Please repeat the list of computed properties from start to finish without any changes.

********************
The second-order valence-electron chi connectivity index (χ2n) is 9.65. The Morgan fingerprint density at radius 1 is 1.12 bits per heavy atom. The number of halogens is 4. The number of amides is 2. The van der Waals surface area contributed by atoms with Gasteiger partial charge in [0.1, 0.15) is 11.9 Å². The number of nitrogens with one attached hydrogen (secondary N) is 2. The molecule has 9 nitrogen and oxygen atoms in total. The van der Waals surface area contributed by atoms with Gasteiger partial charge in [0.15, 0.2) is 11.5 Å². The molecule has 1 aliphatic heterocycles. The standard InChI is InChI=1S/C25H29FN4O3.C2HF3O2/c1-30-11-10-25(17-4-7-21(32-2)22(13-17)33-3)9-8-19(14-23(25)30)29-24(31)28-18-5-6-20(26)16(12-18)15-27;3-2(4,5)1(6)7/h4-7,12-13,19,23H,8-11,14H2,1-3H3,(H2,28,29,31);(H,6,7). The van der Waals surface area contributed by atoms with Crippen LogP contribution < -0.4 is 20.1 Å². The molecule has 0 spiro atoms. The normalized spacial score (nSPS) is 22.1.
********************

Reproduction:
The second-order valence-electron chi connectivity index (χ2n) is 9.65. The Morgan fingerprint density at radius 1 is 1.12 bits per heavy atom. The number of halogens is 4. The number of amides is 2. The van der Waals surface area contributed by atoms with Gasteiger partial charge in [0.1, 0.15) is 11.9 Å². The number of nitrogens with one attached hydrogen (secondary N) is 2. The molecule has 9 nitrogen and oxygen atoms in total. The van der Waals surface area contributed by atoms with Gasteiger partial charge in [0.15, 0.2) is 11.5 Å². The molecule has 1 aliphatic heterocycles. The standard InChI is InChI=1S/C25H29FN4O3.C2HF3O2/c1-30-11-10-25(17-4-7-21(32-2)22(13-17)33-3)9-8-19(14-23(25)30)29-24(31)28-18-5-6-20(26)16(12-18)15-27;3-2(4,5)1(6)7/h4-7,12-13,19,23H,8-11,14H2,1-3H3,(H2,28,29,31);(H,6,7). The van der Waals surface area contributed by atoms with Crippen LogP contribution < -0.4 is 20.1 Å². The molecule has 0 spiro atoms. The normalized spacial score (nSPS) is 22.1.